Every time I take a mini-break, like I did this weekend, I think I should do it more often. Sometimes you get to feeling like a mule on a towpath, dragging the same load down the same road day after day, and that’s no way to live. You have to shake up your head from time to time. And so when, talking to my old friend Adrianne, wondering if we were ever going to actually see one another in the flesh again, I threw out the idea of a girls’ weekend in a third city — Washington D.C., where we’d wander the Mall and see people we both knew there, and maybe some others.
And that’s what we did. Just in time for an October nor’easter.
We escaped the snow, but Saturday was all about a chill, driving rain that relocated everything indoors. It turned out that was OK, as the activities mainly consisted of going from one loud, yakking restaurant or bar table to the next one, catching up and/or getting acquainted with friends old and new. Hank Stuever picked me up at the airport Friday, and we went from there to lunch to a driving tour of the city, which was really more of a sitting-in-traffic tour, but who cares? We talked and talked and talked, moving from there to a bar near Union Station, where we met Adrianne (aka Mrs. Lance Mannion) and an old colleague of hers, and an old colleague of ours, and that was another 90 minutes of talking, before Hank peeled off and the rest of us headed into Chinatown for dinner, and two more hours of blah-blah and when I tell you I woke up with a sore throat on Saturday, believe it.
I also wished I’d written everything down, especially that one story about Somebody Really Famous, but as I recall, that was on a doesn’t-leave-the-table-basis anyway, so it’s just as well.
Saturday we slept late and headed off to the National Archives, there to gaze upon the charters of freedom, as they were called. Fun fact to know and tell: All of the guards in the chamber whose voices I heard had the lilting accents of the Caribbean. “Note the typo in ‘Pennsylvania,'” he said, and it kind of made my heart soar a little. We are a nation of immigrants, after all.
From there it was on to the National Gallery, because it was close, and a surprisingly nice lunch in the cafe there with Barbara, whom you all know as 4dbirds. Then some Warhol, then home to treat the barking dogs and prepare for dinner with Roy and Kia, at some tapas joint near the Verizon Center, for another two hours of talk and alcohol, and then on to one of those yuppie brewpubs for more of the latter, and even though my throat is really sore now, it was a wonderful time. Roy fell on the considerable dinner tab with the energy of a future posthumous Medal of Honor winner covering a hand grenade, and I really wish we had fought him harder for it. But special occasions and all that, right? The only thing that could have made the weekend more memorable was if I’d perhaps stolen a horse from the outdoor stabling at the National Horse Show, which we passed on our walk back from the restaurant.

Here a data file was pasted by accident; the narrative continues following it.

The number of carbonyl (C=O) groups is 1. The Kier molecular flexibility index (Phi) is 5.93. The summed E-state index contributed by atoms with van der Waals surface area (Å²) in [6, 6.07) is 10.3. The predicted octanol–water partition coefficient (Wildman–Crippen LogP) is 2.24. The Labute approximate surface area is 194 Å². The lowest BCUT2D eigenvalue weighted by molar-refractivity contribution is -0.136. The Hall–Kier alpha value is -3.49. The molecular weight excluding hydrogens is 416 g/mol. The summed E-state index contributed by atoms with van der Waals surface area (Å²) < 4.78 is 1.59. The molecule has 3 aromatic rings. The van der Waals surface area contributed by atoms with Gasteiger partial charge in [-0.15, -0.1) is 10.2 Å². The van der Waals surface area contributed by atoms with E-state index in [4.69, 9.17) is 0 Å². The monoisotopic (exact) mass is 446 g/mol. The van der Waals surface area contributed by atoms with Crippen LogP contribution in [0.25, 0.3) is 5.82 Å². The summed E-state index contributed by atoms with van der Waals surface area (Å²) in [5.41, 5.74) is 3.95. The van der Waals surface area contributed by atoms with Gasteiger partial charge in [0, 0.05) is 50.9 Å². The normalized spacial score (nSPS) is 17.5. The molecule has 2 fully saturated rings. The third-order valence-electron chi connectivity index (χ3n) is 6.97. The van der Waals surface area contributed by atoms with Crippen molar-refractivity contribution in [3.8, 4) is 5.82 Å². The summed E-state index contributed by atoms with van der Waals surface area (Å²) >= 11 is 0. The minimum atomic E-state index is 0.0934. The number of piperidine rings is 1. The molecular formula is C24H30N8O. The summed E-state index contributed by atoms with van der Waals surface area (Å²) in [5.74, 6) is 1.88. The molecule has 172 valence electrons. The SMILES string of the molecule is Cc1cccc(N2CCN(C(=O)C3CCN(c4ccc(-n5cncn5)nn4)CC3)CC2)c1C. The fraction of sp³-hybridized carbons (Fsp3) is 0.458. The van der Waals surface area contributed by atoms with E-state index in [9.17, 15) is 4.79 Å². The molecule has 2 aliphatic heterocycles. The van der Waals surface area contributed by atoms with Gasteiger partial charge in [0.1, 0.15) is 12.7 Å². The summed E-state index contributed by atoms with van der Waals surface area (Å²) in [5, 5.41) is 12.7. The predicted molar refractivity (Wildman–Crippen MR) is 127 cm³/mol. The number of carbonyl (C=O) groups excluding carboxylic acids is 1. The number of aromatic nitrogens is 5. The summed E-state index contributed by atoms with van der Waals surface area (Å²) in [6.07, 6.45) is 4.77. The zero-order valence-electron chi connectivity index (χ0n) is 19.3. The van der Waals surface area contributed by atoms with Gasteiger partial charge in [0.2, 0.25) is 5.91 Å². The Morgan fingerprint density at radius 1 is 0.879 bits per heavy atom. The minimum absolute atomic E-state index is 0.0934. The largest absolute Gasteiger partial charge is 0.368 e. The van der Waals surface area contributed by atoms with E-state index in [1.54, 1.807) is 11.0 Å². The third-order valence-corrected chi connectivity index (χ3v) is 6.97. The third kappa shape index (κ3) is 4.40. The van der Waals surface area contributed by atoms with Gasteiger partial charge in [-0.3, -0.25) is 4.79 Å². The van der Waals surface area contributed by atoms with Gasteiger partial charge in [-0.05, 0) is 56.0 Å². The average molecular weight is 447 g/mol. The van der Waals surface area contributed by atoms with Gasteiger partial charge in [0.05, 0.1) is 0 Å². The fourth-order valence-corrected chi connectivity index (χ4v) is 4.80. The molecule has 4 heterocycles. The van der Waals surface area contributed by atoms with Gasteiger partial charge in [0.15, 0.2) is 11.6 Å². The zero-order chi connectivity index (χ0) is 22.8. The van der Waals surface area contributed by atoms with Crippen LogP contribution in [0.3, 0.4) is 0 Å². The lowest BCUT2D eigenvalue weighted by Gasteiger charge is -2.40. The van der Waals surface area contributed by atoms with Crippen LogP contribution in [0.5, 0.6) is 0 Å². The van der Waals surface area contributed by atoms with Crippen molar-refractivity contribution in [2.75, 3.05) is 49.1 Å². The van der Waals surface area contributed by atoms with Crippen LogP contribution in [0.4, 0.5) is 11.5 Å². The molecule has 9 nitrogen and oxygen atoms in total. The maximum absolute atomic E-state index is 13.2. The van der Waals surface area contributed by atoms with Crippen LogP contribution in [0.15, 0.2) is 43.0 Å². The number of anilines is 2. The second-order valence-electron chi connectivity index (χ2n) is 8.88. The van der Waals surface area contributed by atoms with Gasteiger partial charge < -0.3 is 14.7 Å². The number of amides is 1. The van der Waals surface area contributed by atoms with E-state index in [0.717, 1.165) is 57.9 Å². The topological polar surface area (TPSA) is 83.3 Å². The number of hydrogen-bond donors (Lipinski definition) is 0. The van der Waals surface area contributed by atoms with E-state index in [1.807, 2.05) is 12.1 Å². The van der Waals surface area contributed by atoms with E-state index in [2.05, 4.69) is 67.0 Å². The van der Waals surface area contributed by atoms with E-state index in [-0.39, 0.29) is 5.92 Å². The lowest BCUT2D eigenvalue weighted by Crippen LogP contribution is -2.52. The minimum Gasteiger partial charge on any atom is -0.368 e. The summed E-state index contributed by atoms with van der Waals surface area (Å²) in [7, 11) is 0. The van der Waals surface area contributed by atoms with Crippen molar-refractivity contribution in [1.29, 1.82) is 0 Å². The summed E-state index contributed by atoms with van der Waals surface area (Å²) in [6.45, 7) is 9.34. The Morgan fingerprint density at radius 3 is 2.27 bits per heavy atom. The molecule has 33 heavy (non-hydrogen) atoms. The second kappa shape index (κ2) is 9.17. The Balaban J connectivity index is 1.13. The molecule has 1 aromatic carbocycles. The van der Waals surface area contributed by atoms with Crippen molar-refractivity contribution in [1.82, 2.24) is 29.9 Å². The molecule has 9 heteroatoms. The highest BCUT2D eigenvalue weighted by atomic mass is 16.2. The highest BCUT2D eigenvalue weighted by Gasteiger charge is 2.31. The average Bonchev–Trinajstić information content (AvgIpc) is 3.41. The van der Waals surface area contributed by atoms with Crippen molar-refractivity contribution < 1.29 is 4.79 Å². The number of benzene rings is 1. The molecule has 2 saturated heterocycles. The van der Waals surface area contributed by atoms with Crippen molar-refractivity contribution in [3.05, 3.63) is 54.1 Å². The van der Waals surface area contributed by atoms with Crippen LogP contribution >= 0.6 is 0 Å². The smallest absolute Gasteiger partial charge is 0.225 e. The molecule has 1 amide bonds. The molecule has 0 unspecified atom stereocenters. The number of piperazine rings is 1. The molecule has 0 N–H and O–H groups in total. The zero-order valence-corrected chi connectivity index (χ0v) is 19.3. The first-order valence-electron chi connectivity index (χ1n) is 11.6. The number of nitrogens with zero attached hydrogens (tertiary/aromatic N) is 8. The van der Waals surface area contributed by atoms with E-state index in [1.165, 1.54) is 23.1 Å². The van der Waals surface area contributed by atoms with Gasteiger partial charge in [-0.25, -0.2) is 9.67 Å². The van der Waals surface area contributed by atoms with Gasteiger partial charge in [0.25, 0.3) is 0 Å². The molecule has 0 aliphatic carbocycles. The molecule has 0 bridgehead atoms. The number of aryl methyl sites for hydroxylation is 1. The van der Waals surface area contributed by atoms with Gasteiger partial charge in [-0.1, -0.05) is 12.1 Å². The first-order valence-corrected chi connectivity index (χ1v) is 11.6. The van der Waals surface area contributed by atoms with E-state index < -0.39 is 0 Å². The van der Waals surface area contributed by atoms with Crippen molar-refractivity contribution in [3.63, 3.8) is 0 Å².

As Alan drove me to the airport Friday, I reflected that so much of what I found jaw-dropping about Detroit when I first moved here is now simply part of the scenery, and while I still see things that blow my mind fairly regularly, when you stop seeing your own town, that’s when it’s wise to travel. D.C. is thriving, and has apparently not been informed we’re in a recession. There are so many high-rise cranes at work, you’d think you were in Dubai. Hank says he and his partner couldn’t buy the equivalent of their two-plus-den apartment in their neighborhood for less than $700,000, even though it appears whole buildings full of new condos are going up everywhere. You heard it here first: THE TEA PARTY IS RIGHT. UNCLE SAM IS A VORACIOUS BEAST.
My only regret is that I forgot my goddamn camera, so the only picture I took was of the Exorcist steps, with the iPad. Oh, well. We have our memories.
And now it’s Monday, Day of Suck, but fortunately, being away from the ‘nets for most of the weekend, I got a little bloggage:
Gene Weingarten considers the Online News Association conference, where the keynote speaker was the founder of I Can Has Cheezburger. A taste:
I love journalism, and frankly, even in this bewildering new form, I’m just glad that it’s still alive. My newspaper, for one, is actually hiring. I am looking at a new office-wide job posting for “an experienced, hands-on designer to help create Web-based and mobile applications … for various non-news verticals.”
I’m sure you’ve all seen this by now, but Joe Nocera got his mitts on some Halloween pictures from a law firm that specializes in foreclosures, and you should not be surprised by what they show. In Gawker’s comment thread on the subject, however, I found this jaw-dropping entry from something called the Irvine Housing Blog, about HELOC abuse aided and abetted by Countrywide, and at least partially corrected by you and me. Talk about a scare for Halloween.
On a lighter note, Jim at Sweet Juniper has made another fantastic Halloween costume for his son – Rocketeer.
This and that: Seeing Roy this weekend, I was reminded of one of my favorite pieces of his, The Ballad of the Reverb Motherfuckers. That link is to Part 1. You want the rest, Google ’em yourself.
Time to get the day underway. I feel refreshed and rejuvenated, or maybe I’m still just a tad drunk.